Gabriela Richard, doctoral student and dolcelab member, received an American Dissertation Fellowship from the American Association for University Women (AAUW) for her dissertation on gendered experience (across ethnicity and sexuality) in game culture and its implications for equitable educational game design.
“‘Why So Few?’ women in science and technology? Gabriela T. Richard is looking for the answers. As an AAUW American Fellow, she’ll be studying how online gaming culture reinforces stereotype threat that can push women away from STEM – and the importance of communities where women support each other.” – AAUW (via Facebook page)
Her dissertation study explores gendered experience with digital games and online gaming culture to inform equitable educational games and learning environments. Since research shows high correlation between gaming and computer participation and pursuit of Science, Technology, Engineering and Math (STEM) careers (see, for example, AAUW’s report, “Why so few?”), research has shown that increasing female participation in gaming and computer cultures could increase their long-term pursuit of STEM.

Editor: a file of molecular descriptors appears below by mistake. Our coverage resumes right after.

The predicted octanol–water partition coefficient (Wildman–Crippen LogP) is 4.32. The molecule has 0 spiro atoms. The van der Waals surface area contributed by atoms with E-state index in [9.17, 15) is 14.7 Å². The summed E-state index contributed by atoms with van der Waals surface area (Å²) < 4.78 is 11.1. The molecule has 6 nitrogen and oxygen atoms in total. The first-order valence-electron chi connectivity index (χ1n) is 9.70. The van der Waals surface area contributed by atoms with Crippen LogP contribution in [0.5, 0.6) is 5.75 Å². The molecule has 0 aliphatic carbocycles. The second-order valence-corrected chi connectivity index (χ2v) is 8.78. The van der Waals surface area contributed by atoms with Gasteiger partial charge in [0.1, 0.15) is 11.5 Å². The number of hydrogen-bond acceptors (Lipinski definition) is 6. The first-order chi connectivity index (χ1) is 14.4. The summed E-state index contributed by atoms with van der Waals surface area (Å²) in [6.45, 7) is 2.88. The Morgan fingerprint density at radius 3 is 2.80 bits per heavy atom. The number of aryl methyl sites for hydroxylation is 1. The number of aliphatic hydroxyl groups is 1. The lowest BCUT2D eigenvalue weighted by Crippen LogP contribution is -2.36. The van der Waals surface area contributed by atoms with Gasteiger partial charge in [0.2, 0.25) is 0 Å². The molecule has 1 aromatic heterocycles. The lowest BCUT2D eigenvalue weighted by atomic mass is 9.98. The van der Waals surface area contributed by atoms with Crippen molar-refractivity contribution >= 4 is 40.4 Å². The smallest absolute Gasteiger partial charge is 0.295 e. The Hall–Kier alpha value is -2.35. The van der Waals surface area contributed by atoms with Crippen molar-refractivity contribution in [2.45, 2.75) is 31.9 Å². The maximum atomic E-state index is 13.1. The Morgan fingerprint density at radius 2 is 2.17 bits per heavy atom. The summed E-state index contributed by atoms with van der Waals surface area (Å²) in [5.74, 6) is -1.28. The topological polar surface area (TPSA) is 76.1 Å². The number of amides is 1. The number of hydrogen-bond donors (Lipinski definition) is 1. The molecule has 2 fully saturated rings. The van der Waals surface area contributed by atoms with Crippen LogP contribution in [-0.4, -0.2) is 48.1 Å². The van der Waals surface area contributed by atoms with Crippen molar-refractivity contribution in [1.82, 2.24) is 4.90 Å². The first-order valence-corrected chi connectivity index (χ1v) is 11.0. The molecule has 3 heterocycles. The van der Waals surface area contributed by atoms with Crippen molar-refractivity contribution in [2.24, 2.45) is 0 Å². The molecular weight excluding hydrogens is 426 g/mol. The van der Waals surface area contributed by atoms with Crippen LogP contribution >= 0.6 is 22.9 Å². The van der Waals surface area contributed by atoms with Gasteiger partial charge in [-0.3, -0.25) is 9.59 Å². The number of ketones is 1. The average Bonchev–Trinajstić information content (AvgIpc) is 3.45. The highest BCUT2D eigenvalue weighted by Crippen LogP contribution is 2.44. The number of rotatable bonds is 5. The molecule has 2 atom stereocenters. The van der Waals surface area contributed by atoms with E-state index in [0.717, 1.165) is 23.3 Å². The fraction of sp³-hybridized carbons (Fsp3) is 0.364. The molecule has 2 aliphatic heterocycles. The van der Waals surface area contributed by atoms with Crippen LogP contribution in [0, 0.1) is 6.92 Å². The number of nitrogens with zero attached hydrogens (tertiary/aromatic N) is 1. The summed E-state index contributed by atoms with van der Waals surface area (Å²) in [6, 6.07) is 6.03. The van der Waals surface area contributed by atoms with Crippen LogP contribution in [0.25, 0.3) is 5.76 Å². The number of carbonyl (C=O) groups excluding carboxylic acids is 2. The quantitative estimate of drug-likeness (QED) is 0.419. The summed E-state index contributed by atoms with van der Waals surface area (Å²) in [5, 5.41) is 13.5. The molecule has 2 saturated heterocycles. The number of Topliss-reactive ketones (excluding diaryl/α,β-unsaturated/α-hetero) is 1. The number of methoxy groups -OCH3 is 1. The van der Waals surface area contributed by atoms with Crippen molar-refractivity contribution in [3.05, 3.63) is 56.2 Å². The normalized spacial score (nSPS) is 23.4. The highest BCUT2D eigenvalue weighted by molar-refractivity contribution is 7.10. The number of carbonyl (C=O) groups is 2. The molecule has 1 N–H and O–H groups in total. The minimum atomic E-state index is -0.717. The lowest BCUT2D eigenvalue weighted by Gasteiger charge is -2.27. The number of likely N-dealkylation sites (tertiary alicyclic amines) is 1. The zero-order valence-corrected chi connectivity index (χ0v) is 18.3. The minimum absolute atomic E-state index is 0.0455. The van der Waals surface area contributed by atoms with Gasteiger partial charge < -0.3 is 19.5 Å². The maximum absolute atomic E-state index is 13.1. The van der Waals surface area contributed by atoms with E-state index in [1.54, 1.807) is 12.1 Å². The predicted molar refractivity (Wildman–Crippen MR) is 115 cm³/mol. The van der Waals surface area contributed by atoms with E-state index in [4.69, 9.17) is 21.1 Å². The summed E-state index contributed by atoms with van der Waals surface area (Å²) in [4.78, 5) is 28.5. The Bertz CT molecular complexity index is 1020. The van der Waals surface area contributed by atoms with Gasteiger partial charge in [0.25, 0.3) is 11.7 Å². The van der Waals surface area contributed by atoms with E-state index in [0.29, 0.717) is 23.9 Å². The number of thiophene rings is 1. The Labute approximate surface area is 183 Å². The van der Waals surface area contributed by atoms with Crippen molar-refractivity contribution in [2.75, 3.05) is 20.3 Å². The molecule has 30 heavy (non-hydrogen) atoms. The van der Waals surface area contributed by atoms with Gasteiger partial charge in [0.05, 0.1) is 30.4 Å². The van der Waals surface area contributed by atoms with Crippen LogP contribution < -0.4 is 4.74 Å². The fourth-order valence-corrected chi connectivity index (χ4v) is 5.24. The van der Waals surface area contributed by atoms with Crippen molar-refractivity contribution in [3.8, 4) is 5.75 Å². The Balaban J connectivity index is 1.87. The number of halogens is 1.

Her study is grounded in the learning sciences and informed by research on stereotype threat, school climate, game theory, social constructivism, and gender studies. It is an ethnographic investigation and mixed methods examination of how gender interacts with game culture, which ultimately hopes to inform equitable game design that is sensitive to social and contextual challenges in meeting learning outcomes with video games.
Her research speaks to education more broadly to include formal and informal environments and the ways those environments and tools can affect individuals from choosing certain kinds of careers or developing the right kinds of confidence and expertise required to succeed or persist in those careers. This is an area of research, which is still ripe for exploration and development (particularly in understanding the intersections between gender, ethnicity and sexuality), and she hopes to continue to contribute to that dialogue, through research and teaching.